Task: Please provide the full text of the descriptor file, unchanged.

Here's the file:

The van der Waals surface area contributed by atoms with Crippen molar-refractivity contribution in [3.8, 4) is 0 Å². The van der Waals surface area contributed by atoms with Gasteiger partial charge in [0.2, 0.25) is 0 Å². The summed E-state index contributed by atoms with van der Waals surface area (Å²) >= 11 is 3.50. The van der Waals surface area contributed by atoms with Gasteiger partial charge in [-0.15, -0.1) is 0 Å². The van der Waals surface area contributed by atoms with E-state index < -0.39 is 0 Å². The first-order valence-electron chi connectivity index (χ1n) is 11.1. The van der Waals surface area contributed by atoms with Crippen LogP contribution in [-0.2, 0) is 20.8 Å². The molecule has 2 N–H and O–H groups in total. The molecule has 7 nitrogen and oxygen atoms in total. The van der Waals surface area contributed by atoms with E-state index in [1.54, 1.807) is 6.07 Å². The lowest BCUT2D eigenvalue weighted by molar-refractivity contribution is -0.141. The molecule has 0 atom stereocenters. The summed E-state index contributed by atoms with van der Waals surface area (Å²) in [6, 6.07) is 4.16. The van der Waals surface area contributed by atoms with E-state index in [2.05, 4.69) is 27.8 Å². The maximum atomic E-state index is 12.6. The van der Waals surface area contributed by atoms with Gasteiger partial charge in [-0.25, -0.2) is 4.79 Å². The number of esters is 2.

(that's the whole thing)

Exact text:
The van der Waals surface area contributed by atoms with Crippen molar-refractivity contribution in [3.8, 4) is 0 Å². The van der Waals surface area contributed by atoms with Gasteiger partial charge in [0.2, 0.25) is 0 Å². The summed E-state index contributed by atoms with van der Waals surface area (Å²) >= 11 is 3.50. The van der Waals surface area contributed by atoms with Gasteiger partial charge in [-0.15, -0.1) is 0 Å². The van der Waals surface area contributed by atoms with E-state index < -0.39 is 0 Å². The first-order valence-electron chi connectivity index (χ1n) is 11.1. The van der Waals surface area contributed by atoms with Crippen LogP contribution in [-0.2, 0) is 20.8 Å². The molecule has 2 N–H and O–H groups in total. The molecule has 7 nitrogen and oxygen atoms in total. The van der Waals surface area contributed by atoms with E-state index in [1.54, 1.807) is 6.07 Å². The lowest BCUT2D eigenvalue weighted by molar-refractivity contribution is -0.141. The molecule has 0 atom stereocenters. The summed E-state index contributed by atoms with van der Waals surface area (Å²) in [6, 6.07) is 4.16. The van der Waals surface area contributed by atoms with E-state index in [2.05, 4.69) is 27.8 Å². The maximum atomic E-state index is 12.6. The van der Waals surface area contributed by atoms with Gasteiger partial charge in [-0.25, -0.2) is 4.79 Å². The number of esters is 2.